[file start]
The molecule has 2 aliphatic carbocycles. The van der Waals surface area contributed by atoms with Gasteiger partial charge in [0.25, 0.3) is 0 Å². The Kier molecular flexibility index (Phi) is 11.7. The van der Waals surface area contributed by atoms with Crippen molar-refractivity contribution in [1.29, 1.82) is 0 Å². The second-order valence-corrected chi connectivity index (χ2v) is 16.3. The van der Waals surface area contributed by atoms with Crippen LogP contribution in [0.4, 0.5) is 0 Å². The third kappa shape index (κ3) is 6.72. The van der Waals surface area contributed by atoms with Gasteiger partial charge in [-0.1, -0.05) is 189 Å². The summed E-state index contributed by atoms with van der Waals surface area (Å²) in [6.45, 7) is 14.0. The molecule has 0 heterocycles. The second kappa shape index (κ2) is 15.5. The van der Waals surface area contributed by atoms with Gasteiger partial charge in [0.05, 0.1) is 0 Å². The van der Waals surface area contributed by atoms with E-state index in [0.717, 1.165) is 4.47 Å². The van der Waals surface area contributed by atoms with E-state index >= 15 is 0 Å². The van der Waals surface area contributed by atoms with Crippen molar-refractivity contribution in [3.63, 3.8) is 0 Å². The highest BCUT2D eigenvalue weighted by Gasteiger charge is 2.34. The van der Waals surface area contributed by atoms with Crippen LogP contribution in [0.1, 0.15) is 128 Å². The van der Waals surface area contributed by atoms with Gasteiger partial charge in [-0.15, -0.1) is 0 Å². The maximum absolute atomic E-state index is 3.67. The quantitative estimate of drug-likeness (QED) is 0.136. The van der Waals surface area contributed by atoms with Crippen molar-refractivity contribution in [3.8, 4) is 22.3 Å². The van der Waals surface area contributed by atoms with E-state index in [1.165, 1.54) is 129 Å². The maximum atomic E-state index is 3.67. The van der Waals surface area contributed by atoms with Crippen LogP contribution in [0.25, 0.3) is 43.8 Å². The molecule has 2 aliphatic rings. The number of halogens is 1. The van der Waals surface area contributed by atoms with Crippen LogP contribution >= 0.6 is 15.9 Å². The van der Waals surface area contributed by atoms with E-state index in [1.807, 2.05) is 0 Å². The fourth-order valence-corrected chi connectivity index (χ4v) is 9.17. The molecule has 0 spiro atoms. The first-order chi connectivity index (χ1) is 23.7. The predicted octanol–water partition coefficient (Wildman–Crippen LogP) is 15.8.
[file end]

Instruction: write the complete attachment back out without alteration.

The molecule has 2 aliphatic carbocycles. The van der Waals surface area contributed by atoms with Gasteiger partial charge in [0.25, 0.3) is 0 Å². The Kier molecular flexibility index (Phi) is 11.7. The van der Waals surface area contributed by atoms with Crippen molar-refractivity contribution in [1.29, 1.82) is 0 Å². The second-order valence-corrected chi connectivity index (χ2v) is 16.3. The van der Waals surface area contributed by atoms with Crippen LogP contribution in [0.4, 0.5) is 0 Å². The third kappa shape index (κ3) is 6.72. The van der Waals surface area contributed by atoms with Gasteiger partial charge in [-0.1, -0.05) is 189 Å². The summed E-state index contributed by atoms with van der Waals surface area (Å²) in [6.45, 7) is 14.0. The molecule has 0 heterocycles. The second kappa shape index (κ2) is 15.5. The van der Waals surface area contributed by atoms with Gasteiger partial charge in [0.05, 0.1) is 0 Å². The van der Waals surface area contributed by atoms with E-state index in [0.717, 1.165) is 4.47 Å². The van der Waals surface area contributed by atoms with E-state index >= 15 is 0 Å². The van der Waals surface area contributed by atoms with Crippen molar-refractivity contribution in [3.63, 3.8) is 0 Å². The highest BCUT2D eigenvalue weighted by Gasteiger charge is 2.34. The van der Waals surface area contributed by atoms with Crippen LogP contribution in [0.1, 0.15) is 128 Å². The van der Waals surface area contributed by atoms with Gasteiger partial charge in [-0.15, -0.1) is 0 Å². The maximum absolute atomic E-state index is 3.67. The quantitative estimate of drug-likeness (QED) is 0.136. The van der Waals surface area contributed by atoms with Crippen molar-refractivity contribution in [3.8, 4) is 22.3 Å². The van der Waals surface area contributed by atoms with E-state index in [1.165, 1.54) is 129 Å². The maximum atomic E-state index is 3.67. The van der Waals surface area contributed by atoms with Crippen LogP contribution in [0.25, 0.3) is 43.8 Å². The molecule has 2 aliphatic rings. The number of halogens is 1. The van der Waals surface area contributed by atoms with Crippen LogP contribution >= 0.6 is 15.9 Å². The van der Waals surface area contributed by atoms with E-state index in [1.807, 2.05) is 0 Å². The fourth-order valence-corrected chi connectivity index (χ4v) is 9.17. The molecule has 0 spiro atoms. The first-order chi connectivity index (χ1) is 23.7. The predicted octanol–water partition coefficient (Wildman–Crippen LogP) is 15.8.